Yes. Well so, as we've always said, we're really driven more by uncoated freesheet prospects, I guess I would say. And as I said earlier, we see solid runway for this grade for quite some time. I think if we see issues developing as we've talked about before we have the optionality around pulp, as well as some of those container board choices. You are exactly right. I think in the short term, having lived through container board cycles when I ran one of those businesses, I still think that the long-term prospects for that business are pretty strong. You can drive yourself crazy trying to time it. But if you really think about who we are, we are looking now two years out, 18 months out, before we really have to make a choice, so let's see what happens then really.

Adam Josephson -- KeyBanc Capital Markets -- Analyst

Just last question along those lines. From the time you let the market know that you are considering, potentially converting some of your machines to container board to now much has changed globally and in the U.S., has everything that's changed in any way affected your view?

John D. Williams -- President and Chief Executive Officer

It certainly has made us think around the pulp opportunities we have in the network as carefully as the container board opportunities.

Adam Josephson -- KeyBanc Capital Markets -- Analyst

Got it. Thanks so much, John.

John D. Williams -- President and Chief Executive Officer

Thank you.

Operator

And next we'll move to Paul Quinn with RBC Capital Markets.

Paul Quinn -- RBC Capital Markets -- Analyst

Yes, thanks very much. Good morning, guys.

John D. Williams -- President and Chief Executive Officer

Paul, good morning.

Paul Quinn -- RBC Capital Markets -- Analyst

Just a question, you've been partially successful on the uncoated freesheet price increases. Just wondering if we've seen or are you guys have seen any change in behavior from domestic, say coated paper producers as well as whether you're seeing certain countries increase shipments in the North America on the offshore side?

John D. Williams -- President and Chief Executive Officer

Yes. So I mean -- imports we've seen an increase. It's been -- I mean it's still a relatively small number but it's been sort of a large number from the delta because the delta was relatively low. And obviously we negotiate with our customers who are aware of what else is going on in terms of the dynamics and we have had success in moving price. So behind all that one makes the assumption that of what other people are doing?

Paul Quinn -- RBC Capital Markets -- Analyst

Okay and then just a question on capital allocation. I mean free cash flow was kind of muted in this quarter but I expect it to accelerate quite quickly with price increases you're getting and hopefully a recovery in pulp markets. Has there been a change in capital allocation? Are you going to hold some back for an eventual conversion in the container board or pulp?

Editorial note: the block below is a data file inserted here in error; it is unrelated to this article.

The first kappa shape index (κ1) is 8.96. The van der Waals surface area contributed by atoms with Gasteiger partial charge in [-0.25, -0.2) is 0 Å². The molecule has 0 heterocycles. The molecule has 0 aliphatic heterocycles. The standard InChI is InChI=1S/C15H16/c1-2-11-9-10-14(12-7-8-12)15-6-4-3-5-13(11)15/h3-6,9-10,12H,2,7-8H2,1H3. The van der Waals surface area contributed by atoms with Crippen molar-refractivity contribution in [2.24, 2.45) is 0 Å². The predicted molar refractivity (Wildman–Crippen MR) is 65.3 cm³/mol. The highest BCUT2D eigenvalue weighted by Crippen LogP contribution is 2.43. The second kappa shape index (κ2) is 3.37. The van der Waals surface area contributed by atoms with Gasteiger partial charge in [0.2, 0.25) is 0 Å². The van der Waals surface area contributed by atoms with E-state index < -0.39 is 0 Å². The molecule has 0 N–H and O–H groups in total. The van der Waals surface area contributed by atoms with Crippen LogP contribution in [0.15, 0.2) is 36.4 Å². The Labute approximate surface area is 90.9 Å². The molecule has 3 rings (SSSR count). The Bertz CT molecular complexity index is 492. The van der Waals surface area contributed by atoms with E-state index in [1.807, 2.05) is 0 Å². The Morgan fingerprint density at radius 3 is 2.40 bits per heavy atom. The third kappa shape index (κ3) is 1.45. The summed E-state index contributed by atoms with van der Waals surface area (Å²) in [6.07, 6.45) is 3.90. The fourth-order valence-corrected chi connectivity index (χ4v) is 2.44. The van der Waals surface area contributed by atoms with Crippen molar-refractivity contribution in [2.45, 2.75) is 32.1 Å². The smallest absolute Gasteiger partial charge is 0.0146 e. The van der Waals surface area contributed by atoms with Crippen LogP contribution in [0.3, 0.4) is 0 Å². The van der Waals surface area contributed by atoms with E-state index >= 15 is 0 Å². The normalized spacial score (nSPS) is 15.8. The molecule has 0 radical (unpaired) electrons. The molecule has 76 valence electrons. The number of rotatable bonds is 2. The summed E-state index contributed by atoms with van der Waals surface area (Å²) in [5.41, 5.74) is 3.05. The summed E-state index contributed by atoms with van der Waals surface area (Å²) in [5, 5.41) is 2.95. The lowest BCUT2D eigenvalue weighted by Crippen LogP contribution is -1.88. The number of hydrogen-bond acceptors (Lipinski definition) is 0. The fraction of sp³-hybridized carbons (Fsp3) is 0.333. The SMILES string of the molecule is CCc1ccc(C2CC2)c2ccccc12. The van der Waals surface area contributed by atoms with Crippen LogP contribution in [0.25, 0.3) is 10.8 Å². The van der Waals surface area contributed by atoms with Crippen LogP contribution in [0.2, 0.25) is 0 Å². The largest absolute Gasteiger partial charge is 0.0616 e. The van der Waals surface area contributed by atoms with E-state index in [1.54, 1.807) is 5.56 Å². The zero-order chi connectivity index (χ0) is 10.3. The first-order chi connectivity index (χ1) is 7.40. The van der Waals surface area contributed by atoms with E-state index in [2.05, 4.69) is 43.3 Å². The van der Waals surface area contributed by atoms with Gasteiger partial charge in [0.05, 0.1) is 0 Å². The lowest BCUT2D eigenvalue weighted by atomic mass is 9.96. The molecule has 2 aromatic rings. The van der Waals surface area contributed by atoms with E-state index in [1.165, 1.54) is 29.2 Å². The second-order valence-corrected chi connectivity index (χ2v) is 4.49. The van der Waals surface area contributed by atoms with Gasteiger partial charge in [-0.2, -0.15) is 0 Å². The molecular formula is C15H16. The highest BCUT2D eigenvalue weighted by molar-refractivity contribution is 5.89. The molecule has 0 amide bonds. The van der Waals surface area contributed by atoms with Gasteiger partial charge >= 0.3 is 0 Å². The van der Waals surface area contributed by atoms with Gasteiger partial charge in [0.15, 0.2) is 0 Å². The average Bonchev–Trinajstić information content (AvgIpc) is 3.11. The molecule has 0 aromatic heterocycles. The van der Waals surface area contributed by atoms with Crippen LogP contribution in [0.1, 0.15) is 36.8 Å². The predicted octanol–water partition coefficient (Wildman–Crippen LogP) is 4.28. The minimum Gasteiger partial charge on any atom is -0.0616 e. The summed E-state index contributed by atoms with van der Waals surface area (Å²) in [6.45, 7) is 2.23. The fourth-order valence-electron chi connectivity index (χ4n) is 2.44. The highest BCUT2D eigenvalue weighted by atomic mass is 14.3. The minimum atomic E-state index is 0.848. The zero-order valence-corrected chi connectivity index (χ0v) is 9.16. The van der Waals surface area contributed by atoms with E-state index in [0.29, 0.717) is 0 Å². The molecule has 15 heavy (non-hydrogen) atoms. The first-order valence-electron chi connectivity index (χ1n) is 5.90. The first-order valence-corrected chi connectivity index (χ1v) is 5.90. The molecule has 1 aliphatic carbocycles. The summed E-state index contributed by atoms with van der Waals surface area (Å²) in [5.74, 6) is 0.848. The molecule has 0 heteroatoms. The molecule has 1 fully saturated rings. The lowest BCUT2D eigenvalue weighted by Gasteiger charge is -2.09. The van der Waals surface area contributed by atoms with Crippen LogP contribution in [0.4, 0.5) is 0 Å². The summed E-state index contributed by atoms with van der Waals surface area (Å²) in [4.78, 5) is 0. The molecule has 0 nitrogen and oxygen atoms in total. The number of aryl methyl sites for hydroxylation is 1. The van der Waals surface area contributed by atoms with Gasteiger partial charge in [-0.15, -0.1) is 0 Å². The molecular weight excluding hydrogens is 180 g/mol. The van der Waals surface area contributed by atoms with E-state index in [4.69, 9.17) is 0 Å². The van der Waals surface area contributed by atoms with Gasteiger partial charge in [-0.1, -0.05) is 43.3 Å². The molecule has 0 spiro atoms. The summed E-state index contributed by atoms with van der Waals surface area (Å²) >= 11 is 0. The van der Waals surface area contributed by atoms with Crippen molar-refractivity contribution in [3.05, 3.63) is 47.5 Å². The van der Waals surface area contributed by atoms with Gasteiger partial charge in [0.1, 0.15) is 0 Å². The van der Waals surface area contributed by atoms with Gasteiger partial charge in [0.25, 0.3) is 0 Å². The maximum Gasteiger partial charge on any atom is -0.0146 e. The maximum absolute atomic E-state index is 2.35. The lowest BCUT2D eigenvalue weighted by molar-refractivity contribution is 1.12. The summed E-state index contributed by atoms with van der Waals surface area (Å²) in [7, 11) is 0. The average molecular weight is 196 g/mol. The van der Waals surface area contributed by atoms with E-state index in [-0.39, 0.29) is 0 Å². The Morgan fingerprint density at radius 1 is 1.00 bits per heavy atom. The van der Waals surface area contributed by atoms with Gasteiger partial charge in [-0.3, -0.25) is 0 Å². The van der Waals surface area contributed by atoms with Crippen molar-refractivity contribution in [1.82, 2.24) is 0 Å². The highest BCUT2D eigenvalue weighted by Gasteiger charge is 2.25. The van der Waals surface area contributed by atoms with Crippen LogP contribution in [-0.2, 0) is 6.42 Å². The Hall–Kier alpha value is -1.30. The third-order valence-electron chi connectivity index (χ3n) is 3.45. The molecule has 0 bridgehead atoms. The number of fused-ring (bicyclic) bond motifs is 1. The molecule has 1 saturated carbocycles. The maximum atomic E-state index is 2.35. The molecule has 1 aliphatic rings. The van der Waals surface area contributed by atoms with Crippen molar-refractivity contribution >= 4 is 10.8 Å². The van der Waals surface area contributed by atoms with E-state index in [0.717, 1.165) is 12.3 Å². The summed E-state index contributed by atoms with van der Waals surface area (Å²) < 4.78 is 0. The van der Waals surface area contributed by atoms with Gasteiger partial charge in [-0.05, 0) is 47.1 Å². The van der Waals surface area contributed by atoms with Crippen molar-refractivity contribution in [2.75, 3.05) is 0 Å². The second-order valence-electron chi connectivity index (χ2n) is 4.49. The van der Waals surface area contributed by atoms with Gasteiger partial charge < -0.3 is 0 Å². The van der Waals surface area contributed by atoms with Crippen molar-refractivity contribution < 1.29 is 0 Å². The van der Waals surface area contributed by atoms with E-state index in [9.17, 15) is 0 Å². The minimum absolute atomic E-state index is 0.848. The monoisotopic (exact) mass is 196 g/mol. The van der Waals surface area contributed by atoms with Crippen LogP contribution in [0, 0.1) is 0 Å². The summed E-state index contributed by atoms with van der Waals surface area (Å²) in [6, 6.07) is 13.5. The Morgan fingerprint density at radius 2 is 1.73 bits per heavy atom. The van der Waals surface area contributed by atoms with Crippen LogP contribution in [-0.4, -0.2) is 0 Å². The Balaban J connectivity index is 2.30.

Daniel Buron -- Senior Vice-President and Chief Financial Officer

I think our long-term strategy is still the same there. Probably, we're going to return the majority of our capital to shareholders. We've been delivering north of 60 -- I think the number was 65%, 67% since we've made that commitment. We will stay there. And if at some point there is a cash sitting in the balance sheet, we will revisit, how we're going to deal with it but right now I don't think that's a problem for 2019.

Paul Quinn -- RBC Capital Markets -- Analyst

That's fair enough. Good luck, guys. Thanks.

John D. Williams -- President and Chief Executive Officer

Thank you very much, Paul. Thank you.

Operator

(Operator Instructions) And there are no further questions at this time. I would like to turn the call back over to John for any additional or closing remarks.

John D. Williams -- President and Chief Executive Officer

Thank you, Michelle. So we will release our second quarter 2019 results on Thursday, August 1st, 2019. Thank you for listening. Have a great day.

Operator

And that will conclude today's call. We thank you for your participation.

Duration: 49 minutes

Call participants:

Nicholas Estrela -- Director, Investor Relations

John D. Williams -- President and Chief Executive Officer

Daniel Buron -- Senior Vice-President and Chief Financial Officer

Derrick Laton -- Goldman Sachs Group Inc. Research Division -- Analyst

Randy Toth -- Citigroup Inc Research Division -- Analyst

John Babcock -- Bank of America Merrill Lynch -- Analyst

Mark Connelly -- Stephens Inc. -- Analyst

Keetan Memtoro -- BMO Capital Markets -- Analyst

Chip Dillon -- Vertical Research -- Analyst

Adam Josephson -- KeyBanc Capital Markets -- Analyst

John Tumazos -- John Tumazos Very Independent Research -- Analyst

Paul Quinn -- RBC Capital Markets -- Analyst